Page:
3. the few commercial plants in operation, and limited availability of data on large-scale microalgae cultures;
  4. the high energy inputs required for water pumping, CO2 transfer, mixing the culture suspension and harvesting/dewatering the algal biomass,

The interest in microalgae for oil production is due to the high lipid content of some species, and to the fact that lipid synthesis, especially of the non-polar TAGs, which are the best substrate to produce biodiesel, can be modulated by varying growth conditions.
(1) nutrient-sufficient cultures having a relatively low lipid content, but able         to attain high biomass productivity (one-phase strategy in nutrient sufficient medium)
(2) nutrient-limited cultures of lower productivity, but with a lipid content high     enough to compensate for the productivity loss (one-phase strategy in nutrient-limited medium)
(3) a two-phase strategy, with a first nutrient-sufficient biomass production phase followed by a lipid induction phase under nutrient          deprivation.
Knowledge gaps
More research however, is relatively young and disperse and most importantly on a very small scale. To prove the viability of algae concepts, more information is needed on the economics of the process: optimized costs of the different inputs, but also the market value and market size of the outputs, not only fuels but also higher-value compounds.
Enhancement of Economic Feasibility of Biofuels from Microalgae
Biorefinery Approach:
The high-value co product strategy
The term bio-refinery was coined to describe the production of a wide range of chemicals and bio-fuels from biomasses by the integration of bio-processing and appropriate low environmental impact chemical technologies in a cost-effective and environmentally sustainable
Microalgae have the capacity of producing a vast array of high-value bioactive compounds that can be used as pharmaceutical compounds, health foods, and natural pigments.
The economical feasibility of micro algal bio-fuel production should be significantly enhanced by a high-value co product strategy, which would, conceptually, involve sequentially the cultivation of microalgae in a micro algal farming facility (CO2 mitigation), extracting bio-reactive products from harvested algal biomass, thermal processing (pyrolysis, liquefaction, or gasification), extracting high-value chemicals from the resulting liquid, vapor, and/or solid phases, and reforming/ upgrading bio-fuels for different applications. The employment of a high value co product strategy through the integrated bio-refinery approach is expected to significantly enhance the overall cost effectiveness of micro algal bio-fuel production.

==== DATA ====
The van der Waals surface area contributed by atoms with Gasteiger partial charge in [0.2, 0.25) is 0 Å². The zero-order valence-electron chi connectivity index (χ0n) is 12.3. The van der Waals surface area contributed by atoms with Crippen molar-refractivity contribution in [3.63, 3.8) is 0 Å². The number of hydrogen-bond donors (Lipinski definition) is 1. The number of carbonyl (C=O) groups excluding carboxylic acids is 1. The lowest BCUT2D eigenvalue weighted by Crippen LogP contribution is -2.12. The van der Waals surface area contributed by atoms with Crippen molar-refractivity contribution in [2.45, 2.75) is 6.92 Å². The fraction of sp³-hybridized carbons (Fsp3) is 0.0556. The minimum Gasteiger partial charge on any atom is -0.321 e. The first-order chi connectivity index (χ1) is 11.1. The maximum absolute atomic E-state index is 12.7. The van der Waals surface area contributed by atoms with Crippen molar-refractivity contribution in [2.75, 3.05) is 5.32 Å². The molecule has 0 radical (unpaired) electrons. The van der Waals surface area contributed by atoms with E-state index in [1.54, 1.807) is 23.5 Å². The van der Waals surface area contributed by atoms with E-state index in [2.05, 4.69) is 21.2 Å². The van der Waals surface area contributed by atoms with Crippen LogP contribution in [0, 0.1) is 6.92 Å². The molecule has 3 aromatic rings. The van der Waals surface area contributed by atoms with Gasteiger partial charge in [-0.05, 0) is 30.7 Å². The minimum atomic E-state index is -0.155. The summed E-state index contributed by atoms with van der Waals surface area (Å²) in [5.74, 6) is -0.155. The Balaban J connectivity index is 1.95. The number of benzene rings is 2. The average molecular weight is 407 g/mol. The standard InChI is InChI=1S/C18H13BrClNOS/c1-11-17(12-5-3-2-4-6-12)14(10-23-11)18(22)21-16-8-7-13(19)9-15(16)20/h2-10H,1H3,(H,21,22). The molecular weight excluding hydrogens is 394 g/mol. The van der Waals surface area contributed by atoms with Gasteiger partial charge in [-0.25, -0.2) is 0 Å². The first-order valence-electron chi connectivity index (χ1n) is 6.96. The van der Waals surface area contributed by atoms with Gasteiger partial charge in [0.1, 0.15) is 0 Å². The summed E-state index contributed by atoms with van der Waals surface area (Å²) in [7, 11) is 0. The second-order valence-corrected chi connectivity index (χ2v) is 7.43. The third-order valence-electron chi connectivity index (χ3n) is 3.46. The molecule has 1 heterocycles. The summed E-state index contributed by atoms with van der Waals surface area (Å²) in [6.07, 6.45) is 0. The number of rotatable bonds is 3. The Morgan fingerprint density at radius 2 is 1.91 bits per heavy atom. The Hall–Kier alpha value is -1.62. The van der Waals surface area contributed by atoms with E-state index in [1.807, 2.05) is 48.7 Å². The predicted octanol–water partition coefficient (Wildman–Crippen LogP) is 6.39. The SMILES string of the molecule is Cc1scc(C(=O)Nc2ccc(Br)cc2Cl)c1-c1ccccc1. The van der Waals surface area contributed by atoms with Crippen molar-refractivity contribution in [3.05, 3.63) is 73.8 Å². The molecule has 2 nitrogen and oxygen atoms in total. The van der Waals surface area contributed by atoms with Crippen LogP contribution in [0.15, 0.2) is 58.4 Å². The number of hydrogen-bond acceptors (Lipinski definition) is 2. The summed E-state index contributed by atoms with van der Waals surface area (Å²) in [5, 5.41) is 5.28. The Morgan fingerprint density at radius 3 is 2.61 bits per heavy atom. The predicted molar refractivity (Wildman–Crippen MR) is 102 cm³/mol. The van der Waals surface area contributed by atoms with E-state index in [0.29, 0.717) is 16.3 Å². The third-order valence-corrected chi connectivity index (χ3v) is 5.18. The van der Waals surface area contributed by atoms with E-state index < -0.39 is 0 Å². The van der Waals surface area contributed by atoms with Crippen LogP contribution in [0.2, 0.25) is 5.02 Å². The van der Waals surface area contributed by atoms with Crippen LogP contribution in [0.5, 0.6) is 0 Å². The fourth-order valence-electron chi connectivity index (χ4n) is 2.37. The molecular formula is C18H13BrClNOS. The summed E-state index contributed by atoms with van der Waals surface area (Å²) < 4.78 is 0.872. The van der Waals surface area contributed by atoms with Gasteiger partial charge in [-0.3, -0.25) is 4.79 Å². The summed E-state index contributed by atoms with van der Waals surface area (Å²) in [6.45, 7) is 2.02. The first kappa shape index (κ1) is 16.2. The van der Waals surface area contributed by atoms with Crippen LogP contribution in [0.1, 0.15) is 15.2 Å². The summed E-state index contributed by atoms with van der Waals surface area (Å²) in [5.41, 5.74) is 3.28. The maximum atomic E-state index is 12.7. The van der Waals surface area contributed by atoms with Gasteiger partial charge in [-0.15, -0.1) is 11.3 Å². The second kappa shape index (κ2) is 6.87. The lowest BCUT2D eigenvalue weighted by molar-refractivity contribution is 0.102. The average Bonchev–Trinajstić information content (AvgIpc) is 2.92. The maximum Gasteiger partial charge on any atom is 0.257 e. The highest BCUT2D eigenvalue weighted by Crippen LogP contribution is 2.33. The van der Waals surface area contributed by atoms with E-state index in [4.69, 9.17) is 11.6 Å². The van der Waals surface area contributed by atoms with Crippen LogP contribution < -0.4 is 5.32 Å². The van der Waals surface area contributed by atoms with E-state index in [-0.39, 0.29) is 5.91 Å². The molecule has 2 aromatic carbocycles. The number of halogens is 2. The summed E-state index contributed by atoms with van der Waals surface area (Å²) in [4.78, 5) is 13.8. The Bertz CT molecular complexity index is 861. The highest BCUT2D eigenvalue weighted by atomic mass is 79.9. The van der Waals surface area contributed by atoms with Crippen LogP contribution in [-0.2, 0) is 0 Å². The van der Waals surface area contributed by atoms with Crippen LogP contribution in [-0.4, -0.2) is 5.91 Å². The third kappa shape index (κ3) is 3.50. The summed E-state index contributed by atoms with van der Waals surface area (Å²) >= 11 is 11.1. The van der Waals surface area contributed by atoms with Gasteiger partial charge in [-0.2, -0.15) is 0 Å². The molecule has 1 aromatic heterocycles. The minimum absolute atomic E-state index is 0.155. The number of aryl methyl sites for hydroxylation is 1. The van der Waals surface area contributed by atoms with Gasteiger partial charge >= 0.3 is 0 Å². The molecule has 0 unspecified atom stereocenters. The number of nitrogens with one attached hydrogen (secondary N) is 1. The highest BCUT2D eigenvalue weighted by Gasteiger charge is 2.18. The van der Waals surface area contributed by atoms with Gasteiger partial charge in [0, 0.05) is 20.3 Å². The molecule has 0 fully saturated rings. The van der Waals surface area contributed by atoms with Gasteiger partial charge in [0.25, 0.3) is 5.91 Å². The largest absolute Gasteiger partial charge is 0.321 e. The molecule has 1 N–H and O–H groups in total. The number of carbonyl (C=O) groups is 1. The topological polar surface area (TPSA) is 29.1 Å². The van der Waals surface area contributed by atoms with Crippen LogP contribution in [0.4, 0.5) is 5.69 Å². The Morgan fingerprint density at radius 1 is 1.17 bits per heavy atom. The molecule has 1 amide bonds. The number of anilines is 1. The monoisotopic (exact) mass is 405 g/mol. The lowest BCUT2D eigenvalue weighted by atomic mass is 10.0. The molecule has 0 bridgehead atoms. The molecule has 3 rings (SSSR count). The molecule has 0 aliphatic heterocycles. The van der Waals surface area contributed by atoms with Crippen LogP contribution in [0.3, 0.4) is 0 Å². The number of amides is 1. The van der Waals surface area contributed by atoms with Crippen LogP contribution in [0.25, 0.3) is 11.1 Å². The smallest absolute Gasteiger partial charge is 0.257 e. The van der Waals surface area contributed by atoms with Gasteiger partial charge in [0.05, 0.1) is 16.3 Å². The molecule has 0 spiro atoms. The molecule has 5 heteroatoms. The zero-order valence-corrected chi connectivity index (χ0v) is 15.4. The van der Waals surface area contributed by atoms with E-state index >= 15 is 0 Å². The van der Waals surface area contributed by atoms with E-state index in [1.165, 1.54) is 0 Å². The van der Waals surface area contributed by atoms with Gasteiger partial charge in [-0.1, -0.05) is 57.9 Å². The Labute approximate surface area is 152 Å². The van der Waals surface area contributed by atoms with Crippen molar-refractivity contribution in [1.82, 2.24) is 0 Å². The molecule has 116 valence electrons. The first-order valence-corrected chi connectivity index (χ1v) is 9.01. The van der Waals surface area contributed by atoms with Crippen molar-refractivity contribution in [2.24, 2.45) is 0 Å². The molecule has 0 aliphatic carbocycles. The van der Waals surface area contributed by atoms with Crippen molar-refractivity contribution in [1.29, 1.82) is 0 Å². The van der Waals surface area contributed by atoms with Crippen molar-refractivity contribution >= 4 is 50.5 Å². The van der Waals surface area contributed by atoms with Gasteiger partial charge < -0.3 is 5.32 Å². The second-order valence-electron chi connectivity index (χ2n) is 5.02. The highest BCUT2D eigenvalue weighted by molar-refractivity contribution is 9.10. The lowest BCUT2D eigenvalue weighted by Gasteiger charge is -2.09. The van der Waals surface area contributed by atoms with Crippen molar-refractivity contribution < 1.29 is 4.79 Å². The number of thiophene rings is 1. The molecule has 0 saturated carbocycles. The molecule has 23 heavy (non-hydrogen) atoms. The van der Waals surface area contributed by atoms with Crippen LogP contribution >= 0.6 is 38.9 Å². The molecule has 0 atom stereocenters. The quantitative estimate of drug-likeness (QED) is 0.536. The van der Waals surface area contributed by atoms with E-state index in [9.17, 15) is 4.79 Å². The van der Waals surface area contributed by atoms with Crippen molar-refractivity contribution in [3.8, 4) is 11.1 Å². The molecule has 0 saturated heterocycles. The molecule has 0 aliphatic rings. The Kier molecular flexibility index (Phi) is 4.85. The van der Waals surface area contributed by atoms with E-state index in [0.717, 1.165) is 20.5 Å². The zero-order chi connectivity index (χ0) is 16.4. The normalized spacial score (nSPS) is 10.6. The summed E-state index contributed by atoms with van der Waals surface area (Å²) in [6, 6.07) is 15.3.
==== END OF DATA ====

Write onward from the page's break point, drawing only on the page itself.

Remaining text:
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  2. Thomas, F.R., 2006. Algae for liquid fuel production Oakhaven Permaculture center. Retrieved on 2006-12-18. Permaculture Activist, 59: 1-2.
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  4. Banerjee, A., R.S. harma, Y. Chisti and U.C. Banerjee, 2002. Botryococcus braunii: A renewable source of hydrocarbons and other chemicals. Crit. Rev. Biotechnol., 22: 245-279
  5. Gavrilescu, M. and Y. Chisti, 2005. Biotechnology-a sustainable alternative for chemical industry. Biotechnol. Adv., 23: 471-99.
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  7. Kapdan, I.K. and F. Kargi, 2006. Bio-hydrogen production from waste materials. Enzyme Microbiol. Technol., 38: 569-82.
  8. Chisti, Y., 1980-1981. An unusual hydrocarbon. J. Ramsay Soc., 27-28: 24-26
  9. Sawayama, S., S. Inoue, Y. Dote and S.Y. Yokoyama, 1995. CO2 fixation and oil production through microalga. Energy Convers Manage., 36: 729-31.
  10. R. Rengasamy - Demonstration and Extension of Culture and Cultivation of Alginophytes,   Sargassum polycystem C. Agardh and S. wightii, Grev. 2008 – 2011, DST
  11. R. Rengasamy - Potential of Seaweed and Seagrass for biogas Production. Aguagri, New Delhi. August 2008 – February 2009
  12. Chandrappa Dayananda, Ravi Sarada, Vinod Kumar and Gokare Aswathanarayana Ravishankar 2007. Isolation and characterization of hydrocarbon producing green alga Botryococcus braunii from Indian freshwater bodies. Electronic Journal of Biotechnology, Vol.10 No.1.
  13. DAYANANDA, C.; SARADA, R.; BHATTACHARYA, S. and RAVISHANKAR, G.A. Effect of media and culture conditions on growth and hydrocarbon production by Botryococcus braunii. Process Biochemistry, September 2005, vol. 40, no. 9, p. 3125-3131
  14. DAYANANDA, C.; SARADA, R.; SRINIVAS, P.; SHAMALA, T.R. and RAVISHANKAR, G.A. Presence of methyl branched fatty acids and saturated hydrocarbons in botryococcene producing strain of Botryococcus braunii. Acta Physiologiae Plantarum, 2006, vol. 28, no. 3, p. 251- 256
  15. TRIPATHI, U.; SARADA, R. and RAVISHANKAR, G.A. 2001. A culture method for micro algal forms using two-tier vessel providing carbon-dioxide environment: studies on growth and carotenoids production. World Journal of Microbiology and Biotechnology, June 2001, vol. 17, no. 4, p. 325-329
  16. R Rengasamy - Development of germplasm of Botryococcus braunii strains isolated from South Indian water bodies for hydrocarbon production, 2007-2008, Aban Informatics, Pvt., Ltd.